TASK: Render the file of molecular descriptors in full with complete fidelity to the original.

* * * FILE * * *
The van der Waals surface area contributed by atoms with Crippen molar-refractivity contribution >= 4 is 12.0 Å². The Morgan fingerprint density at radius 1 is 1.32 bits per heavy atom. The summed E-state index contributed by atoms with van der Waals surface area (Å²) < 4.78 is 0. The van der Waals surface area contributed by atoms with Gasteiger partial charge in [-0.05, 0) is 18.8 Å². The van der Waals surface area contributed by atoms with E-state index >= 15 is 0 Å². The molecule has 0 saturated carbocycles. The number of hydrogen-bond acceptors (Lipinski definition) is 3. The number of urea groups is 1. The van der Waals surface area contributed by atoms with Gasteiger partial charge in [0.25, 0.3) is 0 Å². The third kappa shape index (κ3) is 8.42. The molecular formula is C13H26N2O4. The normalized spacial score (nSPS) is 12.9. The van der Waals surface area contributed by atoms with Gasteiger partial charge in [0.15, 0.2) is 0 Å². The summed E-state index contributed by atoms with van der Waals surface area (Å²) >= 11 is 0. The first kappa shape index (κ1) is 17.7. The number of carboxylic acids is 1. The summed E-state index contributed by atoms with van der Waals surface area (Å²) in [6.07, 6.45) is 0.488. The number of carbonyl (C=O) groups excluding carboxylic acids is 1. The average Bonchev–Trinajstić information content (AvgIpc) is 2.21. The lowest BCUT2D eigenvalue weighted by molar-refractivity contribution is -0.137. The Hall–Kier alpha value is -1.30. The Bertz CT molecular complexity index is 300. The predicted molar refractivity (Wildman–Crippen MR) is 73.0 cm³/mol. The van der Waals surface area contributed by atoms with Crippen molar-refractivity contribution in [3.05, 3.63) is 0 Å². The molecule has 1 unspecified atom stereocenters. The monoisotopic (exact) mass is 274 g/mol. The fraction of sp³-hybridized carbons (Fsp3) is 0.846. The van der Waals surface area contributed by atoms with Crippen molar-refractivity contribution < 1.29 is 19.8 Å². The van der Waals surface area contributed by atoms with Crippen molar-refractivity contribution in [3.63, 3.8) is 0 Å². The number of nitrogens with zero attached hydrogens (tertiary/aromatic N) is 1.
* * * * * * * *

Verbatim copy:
The van der Waals surface area contributed by atoms with Crippen molar-refractivity contribution >= 4 is 12.0 Å². The Morgan fingerprint density at radius 1 is 1.32 bits per heavy atom. The summed E-state index contributed by atoms with van der Waals surface area (Å²) < 4.78 is 0. The van der Waals surface area contributed by atoms with Gasteiger partial charge in [-0.05, 0) is 18.8 Å². The van der Waals surface area contributed by atoms with E-state index >= 15 is 0 Å². The molecule has 0 saturated carbocycles. The number of hydrogen-bond acceptors (Lipinski definition) is 3. The number of urea groups is 1. The van der Waals surface area contributed by atoms with Gasteiger partial charge in [0.25, 0.3) is 0 Å². The third kappa shape index (κ3) is 8.42. The molecular formula is C13H26N2O4. The normalized spacial score (nSPS) is 12.9. The van der Waals surface area contributed by atoms with Gasteiger partial charge in [0.15, 0.2) is 0 Å². The summed E-state index contributed by atoms with van der Waals surface area (Å²) >= 11 is 0. The first kappa shape index (κ1) is 17.7. The number of carboxylic acids is 1. The summed E-state index contributed by atoms with van der Waals surface area (Å²) in [6.07, 6.45) is 0.488. The number of carbonyl (C=O) groups excluding carboxylic acids is 1. The average Bonchev–Trinajstić information content (AvgIpc) is 2.21. The lowest BCUT2D eigenvalue weighted by molar-refractivity contribution is -0.137. The Hall–Kier alpha value is -1.30. The Bertz CT molecular complexity index is 300. The predicted molar refractivity (Wildman–Crippen MR) is 73.0 cm³/mol. The van der Waals surface area contributed by atoms with Crippen molar-refractivity contribution in [3.05, 3.63) is 0 Å². The molecule has 1 unspecified atom stereocenters. The monoisotopic (exact) mass is 274 g/mol. The fraction of sp³-hybridized carbons (Fsp3) is 0.846. The van der Waals surface area contributed by atoms with Crippen molar-refractivity contribution < 1.29 is 19.8 Å². The van der Waals surface area contributed by atoms with Crippen molar-refractivity contribution in [3.63, 3.8) is 0 Å². The number of nitrogens with zero attached hydrogens (tertiary/aromatic N) is 1.